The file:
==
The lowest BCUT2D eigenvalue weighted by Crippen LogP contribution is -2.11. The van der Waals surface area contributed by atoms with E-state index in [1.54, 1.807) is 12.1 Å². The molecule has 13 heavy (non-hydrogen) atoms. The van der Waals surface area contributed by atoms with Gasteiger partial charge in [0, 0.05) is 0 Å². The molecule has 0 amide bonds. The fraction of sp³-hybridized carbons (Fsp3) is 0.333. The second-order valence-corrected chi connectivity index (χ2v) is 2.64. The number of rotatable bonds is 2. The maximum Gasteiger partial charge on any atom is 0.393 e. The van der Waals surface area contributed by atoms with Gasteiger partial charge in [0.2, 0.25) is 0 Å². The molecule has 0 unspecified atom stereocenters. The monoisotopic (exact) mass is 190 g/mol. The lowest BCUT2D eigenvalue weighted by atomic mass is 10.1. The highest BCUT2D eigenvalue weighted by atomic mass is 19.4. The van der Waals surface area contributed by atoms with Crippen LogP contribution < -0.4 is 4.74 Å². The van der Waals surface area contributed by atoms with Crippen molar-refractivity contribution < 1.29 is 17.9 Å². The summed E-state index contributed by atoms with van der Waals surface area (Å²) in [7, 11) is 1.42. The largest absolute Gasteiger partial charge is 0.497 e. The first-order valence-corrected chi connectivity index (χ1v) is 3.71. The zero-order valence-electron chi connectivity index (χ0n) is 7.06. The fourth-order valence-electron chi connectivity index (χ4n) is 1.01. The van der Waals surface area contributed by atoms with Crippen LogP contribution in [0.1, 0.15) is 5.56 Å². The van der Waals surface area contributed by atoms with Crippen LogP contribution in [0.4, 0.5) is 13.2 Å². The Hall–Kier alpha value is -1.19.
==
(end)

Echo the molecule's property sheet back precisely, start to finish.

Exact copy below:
The lowest BCUT2D eigenvalue weighted by Crippen LogP contribution is -2.11. The van der Waals surface area contributed by atoms with E-state index in [1.54, 1.807) is 12.1 Å². The molecule has 13 heavy (non-hydrogen) atoms. The van der Waals surface area contributed by atoms with Gasteiger partial charge in [0, 0.05) is 0 Å². The molecule has 0 amide bonds. The fraction of sp³-hybridized carbons (Fsp3) is 0.333. The second-order valence-corrected chi connectivity index (χ2v) is 2.64. The number of rotatable bonds is 2. The maximum Gasteiger partial charge on any atom is 0.393 e. The van der Waals surface area contributed by atoms with Gasteiger partial charge in [0.2, 0.25) is 0 Å². The molecule has 0 unspecified atom stereocenters. The monoisotopic (exact) mass is 190 g/mol. The lowest BCUT2D eigenvalue weighted by atomic mass is 10.1. The highest BCUT2D eigenvalue weighted by atomic mass is 19.4. The van der Waals surface area contributed by atoms with Crippen LogP contribution < -0.4 is 4.74 Å². The van der Waals surface area contributed by atoms with Crippen molar-refractivity contribution < 1.29 is 17.9 Å². The summed E-state index contributed by atoms with van der Waals surface area (Å²) in [7, 11) is 1.42. The largest absolute Gasteiger partial charge is 0.497 e. The first-order valence-corrected chi connectivity index (χ1v) is 3.71. The zero-order valence-electron chi connectivity index (χ0n) is 7.06. The fourth-order valence-electron chi connectivity index (χ4n) is 1.01. The van der Waals surface area contributed by atoms with Crippen LogP contribution in [0.1, 0.15) is 5.56 Å². The van der Waals surface area contributed by atoms with Crippen LogP contribution in [0.4, 0.5) is 13.2 Å². The Hall–Kier alpha value is -1.19.